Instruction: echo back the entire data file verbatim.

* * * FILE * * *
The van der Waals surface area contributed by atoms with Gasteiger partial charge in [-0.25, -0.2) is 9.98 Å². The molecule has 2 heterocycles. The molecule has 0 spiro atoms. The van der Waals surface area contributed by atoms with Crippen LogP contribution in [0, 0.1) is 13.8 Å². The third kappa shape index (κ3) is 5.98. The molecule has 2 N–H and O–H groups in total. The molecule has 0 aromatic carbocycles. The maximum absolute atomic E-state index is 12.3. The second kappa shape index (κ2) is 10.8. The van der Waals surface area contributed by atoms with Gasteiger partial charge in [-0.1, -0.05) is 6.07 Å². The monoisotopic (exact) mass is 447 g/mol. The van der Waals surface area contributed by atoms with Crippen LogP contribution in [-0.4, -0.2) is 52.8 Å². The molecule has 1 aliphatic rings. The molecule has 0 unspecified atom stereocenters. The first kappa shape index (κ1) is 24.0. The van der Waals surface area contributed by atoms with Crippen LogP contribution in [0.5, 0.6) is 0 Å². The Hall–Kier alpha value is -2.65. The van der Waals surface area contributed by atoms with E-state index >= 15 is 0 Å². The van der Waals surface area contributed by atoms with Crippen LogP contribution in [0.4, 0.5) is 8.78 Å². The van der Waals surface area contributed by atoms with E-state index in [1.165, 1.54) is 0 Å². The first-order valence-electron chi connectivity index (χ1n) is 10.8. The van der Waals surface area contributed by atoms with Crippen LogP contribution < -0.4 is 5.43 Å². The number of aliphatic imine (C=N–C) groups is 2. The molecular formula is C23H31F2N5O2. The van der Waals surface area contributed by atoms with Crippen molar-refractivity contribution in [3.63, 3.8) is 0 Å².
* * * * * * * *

The van der Waals surface area contributed by atoms with Gasteiger partial charge in [-0.25, -0.2) is 9.98 Å². The molecule has 2 heterocycles. The molecule has 0 spiro atoms. The van der Waals surface area contributed by atoms with Crippen LogP contribution in [0, 0.1) is 13.8 Å². The third kappa shape index (κ3) is 5.98. The molecule has 2 N–H and O–H groups in total. The molecule has 0 aromatic carbocycles. The maximum absolute atomic E-state index is 12.3. The second kappa shape index (κ2) is 10.8. The van der Waals surface area contributed by atoms with Gasteiger partial charge in [-0.1, -0.05) is 6.07 Å². The monoisotopic (exact) mass is 447 g/mol. The van der Waals surface area contributed by atoms with Crippen LogP contribution in [-0.4, -0.2) is 52.8 Å². The molecule has 1 aliphatic rings. The molecule has 0 unspecified atom stereocenters. The first kappa shape index (κ1) is 24.0. The van der Waals surface area contributed by atoms with Crippen LogP contribution in [0.5, 0.6) is 0 Å². The Hall–Kier alpha value is -2.65. The van der Waals surface area contributed by atoms with E-state index >= 15 is 0 Å². The van der Waals surface area contributed by atoms with Crippen LogP contribution in [0.4, 0.5) is 8.78 Å². The van der Waals surface area contributed by atoms with E-state index in [1.165, 1.54) is 0 Å². The first-order valence-electron chi connectivity index (χ1n) is 10.8. The van der Waals surface area contributed by atoms with Crippen LogP contribution < -0.4 is 5.43 Å². The number of aliphatic imine (C=N–C) groups is 2. The molecular formula is C23H31F2N5O2. The van der Waals surface area contributed by atoms with Crippen molar-refractivity contribution in [3.63, 3.8) is 0 Å².